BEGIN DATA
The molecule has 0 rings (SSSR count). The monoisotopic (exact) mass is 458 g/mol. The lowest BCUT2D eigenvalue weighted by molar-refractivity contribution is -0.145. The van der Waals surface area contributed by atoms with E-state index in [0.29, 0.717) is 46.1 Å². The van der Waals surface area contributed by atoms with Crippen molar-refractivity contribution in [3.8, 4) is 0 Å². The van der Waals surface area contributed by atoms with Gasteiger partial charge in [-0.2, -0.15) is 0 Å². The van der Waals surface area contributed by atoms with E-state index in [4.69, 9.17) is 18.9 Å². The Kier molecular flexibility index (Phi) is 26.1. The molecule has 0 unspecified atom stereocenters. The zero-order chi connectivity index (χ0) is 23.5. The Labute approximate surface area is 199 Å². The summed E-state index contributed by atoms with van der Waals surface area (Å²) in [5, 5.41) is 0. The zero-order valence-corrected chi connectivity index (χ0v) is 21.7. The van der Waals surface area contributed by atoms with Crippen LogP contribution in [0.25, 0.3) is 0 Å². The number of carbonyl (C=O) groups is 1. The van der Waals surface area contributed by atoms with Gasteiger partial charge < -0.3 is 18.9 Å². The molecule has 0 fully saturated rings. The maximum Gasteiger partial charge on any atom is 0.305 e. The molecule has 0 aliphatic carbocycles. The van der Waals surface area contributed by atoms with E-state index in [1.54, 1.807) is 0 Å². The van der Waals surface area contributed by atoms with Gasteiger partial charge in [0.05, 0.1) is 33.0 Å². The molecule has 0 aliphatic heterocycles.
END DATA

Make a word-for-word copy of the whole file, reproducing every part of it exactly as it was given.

The molecule has 0 rings (SSSR count). The monoisotopic (exact) mass is 458 g/mol. The lowest BCUT2D eigenvalue weighted by molar-refractivity contribution is -0.145. The van der Waals surface area contributed by atoms with E-state index in [0.29, 0.717) is 46.1 Å². The van der Waals surface area contributed by atoms with Crippen molar-refractivity contribution in [3.8, 4) is 0 Å². The van der Waals surface area contributed by atoms with Gasteiger partial charge in [-0.2, -0.15) is 0 Å². The van der Waals surface area contributed by atoms with E-state index in [4.69, 9.17) is 18.9 Å². The Kier molecular flexibility index (Phi) is 26.1. The molecule has 0 unspecified atom stereocenters. The zero-order chi connectivity index (χ0) is 23.5. The Labute approximate surface area is 199 Å². The summed E-state index contributed by atoms with van der Waals surface area (Å²) in [5, 5.41) is 0. The zero-order valence-corrected chi connectivity index (χ0v) is 21.7. The van der Waals surface area contributed by atoms with Crippen LogP contribution in [0.25, 0.3) is 0 Å². The number of carbonyl (C=O) groups is 1. The van der Waals surface area contributed by atoms with Gasteiger partial charge < -0.3 is 18.9 Å². The molecule has 0 fully saturated rings. The maximum Gasteiger partial charge on any atom is 0.305 e. The molecule has 0 aliphatic carbocycles. The van der Waals surface area contributed by atoms with E-state index in [1.54, 1.807) is 0 Å². The van der Waals surface area contributed by atoms with Gasteiger partial charge in [0.05, 0.1) is 33.0 Å². The molecule has 0 aliphatic heterocycles.